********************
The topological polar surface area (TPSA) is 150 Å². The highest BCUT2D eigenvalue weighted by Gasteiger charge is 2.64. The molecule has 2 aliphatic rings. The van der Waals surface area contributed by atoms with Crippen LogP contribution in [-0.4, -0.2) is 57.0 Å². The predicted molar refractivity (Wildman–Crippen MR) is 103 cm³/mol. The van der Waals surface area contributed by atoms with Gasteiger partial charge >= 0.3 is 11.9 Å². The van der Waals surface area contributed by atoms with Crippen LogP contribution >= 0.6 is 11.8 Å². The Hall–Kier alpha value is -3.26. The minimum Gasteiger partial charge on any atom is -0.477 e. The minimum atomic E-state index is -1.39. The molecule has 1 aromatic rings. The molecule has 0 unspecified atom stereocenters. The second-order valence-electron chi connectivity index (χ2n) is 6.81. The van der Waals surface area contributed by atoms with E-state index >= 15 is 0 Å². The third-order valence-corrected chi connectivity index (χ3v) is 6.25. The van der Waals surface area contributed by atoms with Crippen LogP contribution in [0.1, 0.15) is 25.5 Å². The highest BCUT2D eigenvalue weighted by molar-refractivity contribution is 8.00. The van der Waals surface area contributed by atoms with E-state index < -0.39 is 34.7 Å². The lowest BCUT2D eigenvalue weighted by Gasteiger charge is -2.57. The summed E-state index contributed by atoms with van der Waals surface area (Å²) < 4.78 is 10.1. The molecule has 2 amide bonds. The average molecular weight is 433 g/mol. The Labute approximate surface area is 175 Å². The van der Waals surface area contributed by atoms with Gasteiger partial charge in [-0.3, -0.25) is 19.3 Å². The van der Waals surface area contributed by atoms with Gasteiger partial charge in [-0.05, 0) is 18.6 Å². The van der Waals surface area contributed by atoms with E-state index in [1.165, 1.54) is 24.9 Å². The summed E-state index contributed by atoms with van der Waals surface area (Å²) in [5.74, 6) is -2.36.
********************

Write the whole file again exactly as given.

The topological polar surface area (TPSA) is 150 Å². The highest BCUT2D eigenvalue weighted by Gasteiger charge is 2.64. The molecule has 2 aliphatic rings. The van der Waals surface area contributed by atoms with Crippen LogP contribution in [-0.4, -0.2) is 57.0 Å². The predicted molar refractivity (Wildman–Crippen MR) is 103 cm³/mol. The van der Waals surface area contributed by atoms with Gasteiger partial charge >= 0.3 is 11.9 Å². The van der Waals surface area contributed by atoms with Crippen LogP contribution >= 0.6 is 11.8 Å². The Hall–Kier alpha value is -3.26. The minimum Gasteiger partial charge on any atom is -0.477 e. The minimum atomic E-state index is -1.39. The molecule has 1 aromatic rings. The molecule has 0 unspecified atom stereocenters. The second-order valence-electron chi connectivity index (χ2n) is 6.81. The van der Waals surface area contributed by atoms with E-state index >= 15 is 0 Å². The third-order valence-corrected chi connectivity index (χ3v) is 6.25. The van der Waals surface area contributed by atoms with Crippen LogP contribution in [0.1, 0.15) is 25.5 Å². The highest BCUT2D eigenvalue weighted by molar-refractivity contribution is 8.00. The van der Waals surface area contributed by atoms with E-state index < -0.39 is 34.7 Å². The lowest BCUT2D eigenvalue weighted by Gasteiger charge is -2.57. The summed E-state index contributed by atoms with van der Waals surface area (Å²) < 4.78 is 10.1. The molecule has 2 amide bonds. The average molecular weight is 433 g/mol. The Labute approximate surface area is 175 Å². The van der Waals surface area contributed by atoms with Gasteiger partial charge in [-0.3, -0.25) is 19.3 Å². The van der Waals surface area contributed by atoms with Gasteiger partial charge in [-0.05, 0) is 18.6 Å². The van der Waals surface area contributed by atoms with E-state index in [1.165, 1.54) is 24.9 Å². The summed E-state index contributed by atoms with van der Waals surface area (Å²) in [5.74, 6) is -2.36.